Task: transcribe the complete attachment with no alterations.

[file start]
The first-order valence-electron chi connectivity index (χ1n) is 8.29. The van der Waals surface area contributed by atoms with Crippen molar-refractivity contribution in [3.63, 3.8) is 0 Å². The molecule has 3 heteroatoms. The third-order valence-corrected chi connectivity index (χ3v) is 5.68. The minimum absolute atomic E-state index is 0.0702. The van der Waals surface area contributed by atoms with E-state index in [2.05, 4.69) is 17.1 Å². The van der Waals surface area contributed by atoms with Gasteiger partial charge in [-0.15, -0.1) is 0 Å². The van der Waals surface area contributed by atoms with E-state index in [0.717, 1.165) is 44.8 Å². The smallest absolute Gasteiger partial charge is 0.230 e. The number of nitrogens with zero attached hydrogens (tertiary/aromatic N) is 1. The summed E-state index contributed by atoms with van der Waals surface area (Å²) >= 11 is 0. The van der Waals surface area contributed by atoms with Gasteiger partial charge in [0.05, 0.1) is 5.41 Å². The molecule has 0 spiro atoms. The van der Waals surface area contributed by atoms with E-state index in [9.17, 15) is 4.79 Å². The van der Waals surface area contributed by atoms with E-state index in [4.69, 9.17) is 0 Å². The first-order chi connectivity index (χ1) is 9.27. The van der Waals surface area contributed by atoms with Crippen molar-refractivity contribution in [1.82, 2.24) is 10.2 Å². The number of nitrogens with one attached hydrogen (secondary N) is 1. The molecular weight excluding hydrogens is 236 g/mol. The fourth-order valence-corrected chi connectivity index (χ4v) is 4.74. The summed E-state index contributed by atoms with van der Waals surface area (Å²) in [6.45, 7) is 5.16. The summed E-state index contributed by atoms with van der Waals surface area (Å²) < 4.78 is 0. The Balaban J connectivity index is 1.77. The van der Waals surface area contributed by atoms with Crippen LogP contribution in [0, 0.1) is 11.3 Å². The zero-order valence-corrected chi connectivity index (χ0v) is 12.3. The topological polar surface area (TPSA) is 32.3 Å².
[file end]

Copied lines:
The first-order valence-electron chi connectivity index (χ1n) is 8.29. The van der Waals surface area contributed by atoms with Crippen molar-refractivity contribution in [3.63, 3.8) is 0 Å². The molecule has 3 heteroatoms. The third-order valence-corrected chi connectivity index (χ3v) is 5.68. The minimum absolute atomic E-state index is 0.0702. The van der Waals surface area contributed by atoms with E-state index in [2.05, 4.69) is 17.1 Å². The van der Waals surface area contributed by atoms with Gasteiger partial charge in [-0.15, -0.1) is 0 Å². The van der Waals surface area contributed by atoms with E-state index in [0.717, 1.165) is 44.8 Å². The smallest absolute Gasteiger partial charge is 0.230 e. The number of nitrogens with zero attached hydrogens (tertiary/aromatic N) is 1. The summed E-state index contributed by atoms with van der Waals surface area (Å²) >= 11 is 0. The van der Waals surface area contributed by atoms with Gasteiger partial charge in [0.05, 0.1) is 5.41 Å². The molecule has 0 spiro atoms. The van der Waals surface area contributed by atoms with E-state index in [9.17, 15) is 4.79 Å². The van der Waals surface area contributed by atoms with E-state index in [4.69, 9.17) is 0 Å². The first-order chi connectivity index (χ1) is 9.27. The van der Waals surface area contributed by atoms with Crippen molar-refractivity contribution in [1.82, 2.24) is 10.2 Å². The number of nitrogens with one attached hydrogen (secondary N) is 1. The molecular weight excluding hydrogens is 236 g/mol. The fourth-order valence-corrected chi connectivity index (χ4v) is 4.74. The summed E-state index contributed by atoms with van der Waals surface area (Å²) in [6.45, 7) is 5.16. The summed E-state index contributed by atoms with van der Waals surface area (Å²) < 4.78 is 0. The Balaban J connectivity index is 1.77. The van der Waals surface area contributed by atoms with Crippen LogP contribution in [0, 0.1) is 11.3 Å². The zero-order valence-corrected chi connectivity index (χ0v) is 12.3. The topological polar surface area (TPSA) is 32.3 Å².